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Restore an oak table

Listed under abranet, Blog, hand-painted furniture, Mirka Posted Feb 02 2013

I was asked to restore this dining table – oak, badly varnished and scuzzy.

oak table before

There was only one approach that made sense. Mirka CEROS, abranet abrasives, vacuum extractor

Mirka tools sanding

The CEROS has a full complement of extraction holes, and the Abranet with its thousands of holes allows 90% + of any dust to pass straight through to the awaiting vacuum.

interface pad CEROS CEROS and Abranet

Sand with 80 grade Abranet and the thin interface pad. Tidy up with 180 grade abranet and the 5mm thick interface pad to get it nice and smooth but still open enough to accept the coating to follow.

mirka ceros sander

One criticism of the CEROS is its shape. It is round and doesn’t get into corners. Not sure that is as big a problem as is made out. The tabletop, with its slightly different level panels, was all sanded with a CEROS and the corners were sorted with a Festools handy “rasp”.

sanded oak table

Sand, clean back and dust off…

Hold on, what about those grooves, full of flaking yellow varnish? I have a Feins Tool, a multi task machine which works with an oscillating action. However, it made more sense in this case to use the blade by hand and finish by running abrasive along the groove. Simple and no accidental damage.

feins tool to clean grooves

Now it is ready for protecting with Patina wood care.


Are power sanders worth it?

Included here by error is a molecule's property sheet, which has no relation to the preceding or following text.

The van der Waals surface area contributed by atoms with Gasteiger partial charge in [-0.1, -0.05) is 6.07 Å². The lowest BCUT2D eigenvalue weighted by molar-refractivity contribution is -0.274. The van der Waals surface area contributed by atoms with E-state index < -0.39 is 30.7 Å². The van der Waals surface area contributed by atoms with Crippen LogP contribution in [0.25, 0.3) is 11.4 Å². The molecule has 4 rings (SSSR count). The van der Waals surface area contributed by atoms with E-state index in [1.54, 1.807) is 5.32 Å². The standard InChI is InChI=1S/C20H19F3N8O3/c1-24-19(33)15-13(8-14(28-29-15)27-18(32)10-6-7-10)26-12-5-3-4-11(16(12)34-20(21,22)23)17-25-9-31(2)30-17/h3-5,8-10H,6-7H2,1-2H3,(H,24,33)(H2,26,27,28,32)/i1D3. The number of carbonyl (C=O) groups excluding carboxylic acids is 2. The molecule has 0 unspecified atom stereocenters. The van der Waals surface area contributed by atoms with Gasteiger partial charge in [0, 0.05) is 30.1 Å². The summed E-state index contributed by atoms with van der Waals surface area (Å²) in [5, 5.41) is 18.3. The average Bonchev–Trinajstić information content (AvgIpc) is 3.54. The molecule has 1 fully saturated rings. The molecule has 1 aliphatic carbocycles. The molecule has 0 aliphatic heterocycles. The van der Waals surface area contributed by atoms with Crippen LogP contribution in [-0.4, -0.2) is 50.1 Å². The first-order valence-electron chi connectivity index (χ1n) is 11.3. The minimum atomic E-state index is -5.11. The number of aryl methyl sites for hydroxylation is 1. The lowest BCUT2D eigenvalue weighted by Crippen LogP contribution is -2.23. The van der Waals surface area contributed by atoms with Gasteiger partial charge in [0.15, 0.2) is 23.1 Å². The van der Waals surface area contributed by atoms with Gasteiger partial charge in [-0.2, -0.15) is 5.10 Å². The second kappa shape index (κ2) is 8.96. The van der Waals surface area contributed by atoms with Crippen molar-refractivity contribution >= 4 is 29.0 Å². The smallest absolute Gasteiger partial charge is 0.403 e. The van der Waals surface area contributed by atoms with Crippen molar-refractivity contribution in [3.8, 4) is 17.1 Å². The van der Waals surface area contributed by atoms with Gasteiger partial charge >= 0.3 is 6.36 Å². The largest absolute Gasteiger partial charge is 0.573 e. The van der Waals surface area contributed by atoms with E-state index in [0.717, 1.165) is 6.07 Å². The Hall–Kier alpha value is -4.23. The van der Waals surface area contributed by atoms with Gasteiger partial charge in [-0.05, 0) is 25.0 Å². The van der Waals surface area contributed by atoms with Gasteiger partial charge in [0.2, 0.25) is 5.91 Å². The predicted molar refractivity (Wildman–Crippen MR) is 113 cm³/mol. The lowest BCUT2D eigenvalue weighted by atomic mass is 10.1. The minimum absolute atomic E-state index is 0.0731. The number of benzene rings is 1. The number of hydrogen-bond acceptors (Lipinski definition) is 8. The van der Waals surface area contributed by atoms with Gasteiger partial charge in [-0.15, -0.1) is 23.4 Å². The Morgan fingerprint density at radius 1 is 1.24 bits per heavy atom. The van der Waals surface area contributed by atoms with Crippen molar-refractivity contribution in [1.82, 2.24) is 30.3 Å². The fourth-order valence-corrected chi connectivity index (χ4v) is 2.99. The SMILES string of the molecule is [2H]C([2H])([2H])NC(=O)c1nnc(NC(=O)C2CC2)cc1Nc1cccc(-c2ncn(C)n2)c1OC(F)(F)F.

I would have said years ago that hand sanding was the only way to go. But that was more a reflection of the rubbish options available for mechanical sanding.

That table top was straightforward to sort out with a high performance sander, that has been used for more than 2 years of hard work. It never misses a beat and is a joy to use. On the bottoms of the legs, which are curved, I used the Bosch delta sander. Being generous, it is OK. Half a dozen extraction holes, with abranet and a 5mm interface pad, it worked, but what a waste of effort.

Turn it on. It vibrates, has no oomph even on full blast, with all that unnecessary casing weight behind it. Once you invest in a “proper” sander, with proper dust extraction, that is when you realise that £60 is actually expensive and heavy for long term furniture restoration and general wood preparation.

A “proper” delta sander is on the list. Come on Mirka!

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6 comments to “Restore an oak table”

  1. Charles Budd

    Thanks for posting this Andy, some good tips there. I nearly bought a Bosch GDA 280E this weekend on Ebay, but was outbid! I’m glad now. My colleague is buying a Festool RO90 soon, so corners shouldn’t all need hand sanding any more!

  2. Avatar photo Andy Crichton

    Yes, put your money away Charlie, get the best there is.

  3. Charles Budd

    I shall bash the Bosch idea, and let the dreams of Festool fester until I can afford one!

  4. Avatar photo Andy Crichton

    Well said, you bard of the brush

  5. Charles Budd

    Ha ha!!

  6. Mona Sørensen

    Hello there,

    I have a question for the oak furniture specialists.
    I inherited my great grandmothers oak furniture and brought it to the Uk from Denmark.
    We are now relocating to Singapore and I am very nervous about how this furniture is going to react in tropical weather.
    I don’t think it’s lacquered. My father was a furniture maker and I have never seen my parents or grandparents apply anything on the table, chairs or buffet.
    Can you give me any advice ?
    My husband comes from a tropical country and says we need to lacquer it or it will be eaten up. Really?
    Help. I don’t know where to turn – should I maybe not take it with me at all??
    kind regards

    Mona Sørensen

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